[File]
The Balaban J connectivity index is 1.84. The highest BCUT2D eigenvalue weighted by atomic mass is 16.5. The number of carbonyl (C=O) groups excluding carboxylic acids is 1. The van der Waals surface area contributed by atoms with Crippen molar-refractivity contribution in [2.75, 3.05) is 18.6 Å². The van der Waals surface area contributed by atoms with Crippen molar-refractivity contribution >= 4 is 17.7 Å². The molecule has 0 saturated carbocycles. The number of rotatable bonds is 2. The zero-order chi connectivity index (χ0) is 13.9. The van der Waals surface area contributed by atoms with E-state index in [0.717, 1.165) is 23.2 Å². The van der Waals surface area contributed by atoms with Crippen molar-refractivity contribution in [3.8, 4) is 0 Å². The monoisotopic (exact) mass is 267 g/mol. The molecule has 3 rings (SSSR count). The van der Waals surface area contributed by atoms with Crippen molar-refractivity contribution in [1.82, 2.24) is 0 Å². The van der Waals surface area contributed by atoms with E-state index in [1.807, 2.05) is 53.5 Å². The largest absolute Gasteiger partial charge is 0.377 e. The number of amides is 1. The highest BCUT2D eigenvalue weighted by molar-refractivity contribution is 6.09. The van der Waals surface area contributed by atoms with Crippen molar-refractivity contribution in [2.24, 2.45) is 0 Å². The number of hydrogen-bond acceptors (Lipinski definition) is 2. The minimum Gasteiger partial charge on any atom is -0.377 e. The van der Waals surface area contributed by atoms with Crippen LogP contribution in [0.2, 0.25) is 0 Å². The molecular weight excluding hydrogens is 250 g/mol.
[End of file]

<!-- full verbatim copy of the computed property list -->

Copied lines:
The Balaban J connectivity index is 1.84. The highest BCUT2D eigenvalue weighted by atomic mass is 16.5. The number of carbonyl (C=O) groups excluding carboxylic acids is 1. The van der Waals surface area contributed by atoms with Crippen molar-refractivity contribution in [2.75, 3.05) is 18.6 Å². The van der Waals surface area contributed by atoms with Crippen molar-refractivity contribution >= 4 is 17.7 Å². The molecule has 0 saturated carbocycles. The number of rotatable bonds is 2. The zero-order chi connectivity index (χ0) is 13.9. The van der Waals surface area contributed by atoms with E-state index in [0.717, 1.165) is 23.2 Å². The van der Waals surface area contributed by atoms with Crippen molar-refractivity contribution in [3.8, 4) is 0 Å². The monoisotopic (exact) mass is 267 g/mol. The molecule has 3 rings (SSSR count). The van der Waals surface area contributed by atoms with Crippen molar-refractivity contribution in [1.82, 2.24) is 0 Å². The van der Waals surface area contributed by atoms with E-state index in [1.807, 2.05) is 53.5 Å². The largest absolute Gasteiger partial charge is 0.377 e. The number of amides is 1. The highest BCUT2D eigenvalue weighted by molar-refractivity contribution is 6.09. The van der Waals surface area contributed by atoms with Crippen molar-refractivity contribution in [2.24, 2.45) is 0 Å². The number of hydrogen-bond acceptors (Lipinski definition) is 2. The minimum Gasteiger partial charge on any atom is -0.377 e. The van der Waals surface area contributed by atoms with Crippen LogP contribution in [0.2, 0.25) is 0 Å². The molecular weight excluding hydrogens is 250 g/mol.